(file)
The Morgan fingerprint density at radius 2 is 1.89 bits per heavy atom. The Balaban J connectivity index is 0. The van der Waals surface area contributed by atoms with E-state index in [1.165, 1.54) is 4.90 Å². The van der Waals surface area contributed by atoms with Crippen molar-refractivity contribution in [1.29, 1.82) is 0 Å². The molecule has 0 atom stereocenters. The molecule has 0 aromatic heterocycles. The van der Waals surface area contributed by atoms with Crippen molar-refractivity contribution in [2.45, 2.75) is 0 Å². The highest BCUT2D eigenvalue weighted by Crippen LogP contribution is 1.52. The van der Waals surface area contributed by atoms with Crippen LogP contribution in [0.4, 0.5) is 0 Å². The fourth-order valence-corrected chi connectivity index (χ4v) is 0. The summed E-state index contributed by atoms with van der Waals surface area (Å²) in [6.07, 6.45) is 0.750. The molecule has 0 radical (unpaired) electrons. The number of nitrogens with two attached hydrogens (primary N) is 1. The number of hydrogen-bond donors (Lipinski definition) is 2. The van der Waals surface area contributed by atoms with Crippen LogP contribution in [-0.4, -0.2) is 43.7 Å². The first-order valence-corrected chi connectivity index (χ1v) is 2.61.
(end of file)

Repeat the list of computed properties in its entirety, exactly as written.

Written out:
The Morgan fingerprint density at radius 2 is 1.89 bits per heavy atom. The Balaban J connectivity index is 0. The van der Waals surface area contributed by atoms with E-state index in [1.165, 1.54) is 4.90 Å². The van der Waals surface area contributed by atoms with Crippen molar-refractivity contribution in [1.29, 1.82) is 0 Å². The molecule has 0 atom stereocenters. The molecule has 0 aromatic heterocycles. The van der Waals surface area contributed by atoms with Crippen molar-refractivity contribution in [2.45, 2.75) is 0 Å². The highest BCUT2D eigenvalue weighted by Crippen LogP contribution is 1.52. The van der Waals surface area contributed by atoms with Crippen LogP contribution in [0.4, 0.5) is 0 Å². The fourth-order valence-corrected chi connectivity index (χ4v) is 0. The summed E-state index contributed by atoms with van der Waals surface area (Å²) in [6.07, 6.45) is 0.750. The molecule has 0 radical (unpaired) electrons. The number of nitrogens with two attached hydrogens (primary N) is 1. The number of hydrogen-bond donors (Lipinski definition) is 2. The van der Waals surface area contributed by atoms with Crippen LogP contribution in [-0.4, -0.2) is 43.7 Å². The first-order valence-corrected chi connectivity index (χ1v) is 2.61.